The Final Insult

    All 27 veterinary schools in North America have changed their protocols for vaccinating dogs and cats along the following lines; (15) however, vets in practice are reluctant to listen to these changed protocols and official veterinary bodies in the UK and other countries are ignoring the following facts.

    Dogs' and cats' immune systems mature fully at six months. If modified live-virus vaccine is giver after six months of age, it produces immunity, which is good for the life of the pet. If another MLV vaccine is given a year later, the antibodies from the first vaccine neutralise the antigens of the second vaccine and there is little or no effect. The litre is no "boosted", nor are more memory cells induced.

    Not only are annual boosters unnecessary, but they subject the pet to potential risks such as allergic reactions and immune-mediated haemolytic anaemia.

    In plain language, veterinary schools in America, plus the American Veterinary Medical Association, have looked at studies to show how long vaccines last and they have concluded and announced that annual vaccination is unnecessary.(16-19)

    Further, they have acknowledged that vaccines are not without harm. Dr Ron Schultz, head of pathobiology at Wisconsin University and a leading light in this field, has been saying this politely to his veterinary colleagues since the 1980s. I've been saying it for the past 12 years. But change is so long in coming and, in the meantime, hundreds of thousands of animals are dying every year - unnecessarily.

    The good news is that thousands of animal lovers (but not enough) have heard what we've been saying. Canine Health Concern members around the world use real food as Nature's supreme disease preventative, eschewing processed pet food, and minimise the vaccine risk. Some of us, myself included, have chosen not to vaccinate our pets at all. Our reward is healthy and long-lived dogs.

    It has taken but one paragraph to tell you the good and simple news. The gratitude I feel each day, when I embrace my healthy dogs, stretches from the centre of the Earth to the Universe and beyond.

        About the Author:

        Catherine O'Driscoll runs Canine Health Concern which campaigns and also delivers an educational program, the Foundation in Canine Healthcare. She is author of Shock to the System (2005; see review this issue), the best-selling book What Vets Don't Tell You About Vaccines (1997, 1998), and Who Killed the Darling Buds of May? (1997; reviewed in NEXUS 4/04).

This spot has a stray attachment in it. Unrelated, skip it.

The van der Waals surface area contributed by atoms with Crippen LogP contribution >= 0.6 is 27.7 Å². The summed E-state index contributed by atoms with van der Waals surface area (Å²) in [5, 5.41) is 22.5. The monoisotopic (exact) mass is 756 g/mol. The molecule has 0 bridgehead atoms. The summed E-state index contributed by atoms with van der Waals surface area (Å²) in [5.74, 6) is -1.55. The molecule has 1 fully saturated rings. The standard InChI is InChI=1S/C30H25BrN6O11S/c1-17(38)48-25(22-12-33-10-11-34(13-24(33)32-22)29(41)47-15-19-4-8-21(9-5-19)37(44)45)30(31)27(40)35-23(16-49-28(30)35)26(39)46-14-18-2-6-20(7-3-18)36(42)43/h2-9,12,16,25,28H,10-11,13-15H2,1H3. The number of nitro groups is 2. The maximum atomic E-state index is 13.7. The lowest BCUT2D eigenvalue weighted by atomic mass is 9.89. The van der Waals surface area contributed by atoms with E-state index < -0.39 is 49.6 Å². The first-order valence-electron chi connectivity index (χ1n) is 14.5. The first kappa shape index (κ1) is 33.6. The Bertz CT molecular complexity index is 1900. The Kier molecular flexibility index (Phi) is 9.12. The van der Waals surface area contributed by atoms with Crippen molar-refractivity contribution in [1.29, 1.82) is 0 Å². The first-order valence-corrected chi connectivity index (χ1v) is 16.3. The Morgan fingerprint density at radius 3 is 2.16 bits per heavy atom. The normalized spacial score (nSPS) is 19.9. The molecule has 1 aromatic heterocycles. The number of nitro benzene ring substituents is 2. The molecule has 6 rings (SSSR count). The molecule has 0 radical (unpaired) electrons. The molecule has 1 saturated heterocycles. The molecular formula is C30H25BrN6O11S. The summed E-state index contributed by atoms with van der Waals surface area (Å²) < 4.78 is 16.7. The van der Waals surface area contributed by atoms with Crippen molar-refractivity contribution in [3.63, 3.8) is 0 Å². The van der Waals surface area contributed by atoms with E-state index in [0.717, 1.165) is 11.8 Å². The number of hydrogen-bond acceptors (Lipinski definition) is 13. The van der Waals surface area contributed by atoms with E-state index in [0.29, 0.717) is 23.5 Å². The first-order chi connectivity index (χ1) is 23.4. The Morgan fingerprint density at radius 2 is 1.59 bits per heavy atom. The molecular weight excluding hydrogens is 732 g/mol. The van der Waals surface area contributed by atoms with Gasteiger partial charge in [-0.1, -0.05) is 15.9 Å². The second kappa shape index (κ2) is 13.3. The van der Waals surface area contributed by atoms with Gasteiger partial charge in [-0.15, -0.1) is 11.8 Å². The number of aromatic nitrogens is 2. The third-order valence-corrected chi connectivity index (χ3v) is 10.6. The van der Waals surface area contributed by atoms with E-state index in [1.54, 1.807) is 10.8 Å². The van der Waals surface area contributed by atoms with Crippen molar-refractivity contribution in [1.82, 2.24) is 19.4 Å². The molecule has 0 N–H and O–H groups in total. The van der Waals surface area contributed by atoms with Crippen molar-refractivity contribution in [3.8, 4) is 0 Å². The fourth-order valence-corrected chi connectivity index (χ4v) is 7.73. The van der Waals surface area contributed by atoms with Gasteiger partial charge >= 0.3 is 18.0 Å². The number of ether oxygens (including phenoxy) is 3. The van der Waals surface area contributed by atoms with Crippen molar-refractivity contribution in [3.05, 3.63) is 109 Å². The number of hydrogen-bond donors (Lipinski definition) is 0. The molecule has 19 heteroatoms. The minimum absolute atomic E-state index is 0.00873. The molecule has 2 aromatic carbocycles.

She lives in Scotland with her partner, Rob Ellis, and three Golden Retrievers, named Edward, Daniel and Gwinnie, and she lectures on canine health around the world.

        For more information, contact Catherine O'Driscoll at Canine Health Concern, PO Box 7533, Perth PH2 1AD, Scotland, UK, email catherine@carsegray.co.uk , website http://www.canine-health-concern.org.uk.
        Shock to the System is available in the UK from CHC, and worldwide from Dogwise at http://www.dogwise.com.

    Endnotes
    1. "Effects of Vaccination on the Endocrine and Immune Systems of Dogs, Phase II", Purdue University, November 1,1999, at http://www.homestead.com/vonhapsburg/haywardstudyonvaccines.html.
    2. See www.vet.purdue.edu/epi/gdhstudy.htm.
    3. See http://www.avma.org/vafstf/default.asp.
    4. Veterinary Products Committee (VPC) Working Group on Feline and Canine Vaccination, DEFRA, May 2001.
    5. JVM Series A 50(6):286-291, August 2003.
    6. Duval, D. and Giger,U. (1996). "Vaccine-Associated Immune-Mediated Hemolytic Anemia in the Dog", Journal of Veterinary Internal Medicine 10:290-295.
    7. New England Journal of Medicine, vol.313,1985.
    See also Clin Exp Rheumatol 20(6):767-71, Nov-Dec 2002.
    8. Am Coll Vet Intern Med 14:381,2000.
    9. Dodds, Jean W.,DVM, "Immune System and Disease Resistance", at http://www.critterchat.net/immune.htm.
    10. Wolf Clan magazine, April/May 1995.
    11. Goldstein, Martin, The Nature of Animal Healing, Borzoi/Alfred A. Knopf, Inc., 1999.
    12. Wolf Clan magazine, op. cit.
    13. ibid.
    14. Journal of Inflammation 1:3,2004, at http://www.journal-inflammation.com content/1/1/3.
    15. Klingborg, D.J., Hustead, D.R. and Curry-Galvin, E. et al., "AVMA Council on Biologic and Therapeutic Agents' report on cat and dog vaccines", Journal of the American Veterinary Medical Association 221(10):1401-1407, November 15,2002,
    http://www.avma.org/policies/vaccination.htm.
    16. ibid.
    17. Schultz, R.D., "Current and future canine and feline vaccination programs", Vet Med 93:233-254,1998.
    18. Schultz, R.D., Ford, R.B., Olsen, J. and Scott, P., "Titer testing and vaccination: a new look at traditional practices", Vet Med 97:1-13, 2002 (insert).
    19. Twark, L. and Dodds, W.J., "Clinical application of serum parvovirus and distemper virus antibody liters for determining revaccination strategies in healthy dogs", J Am Vet Med Assoc 217:1021-1024,2000.


Title: Re: Vaccination/Heartworm/etc. Information
Post by: ~flower~ on July 25, 2007, 04:51:26 AM
From a list I am on: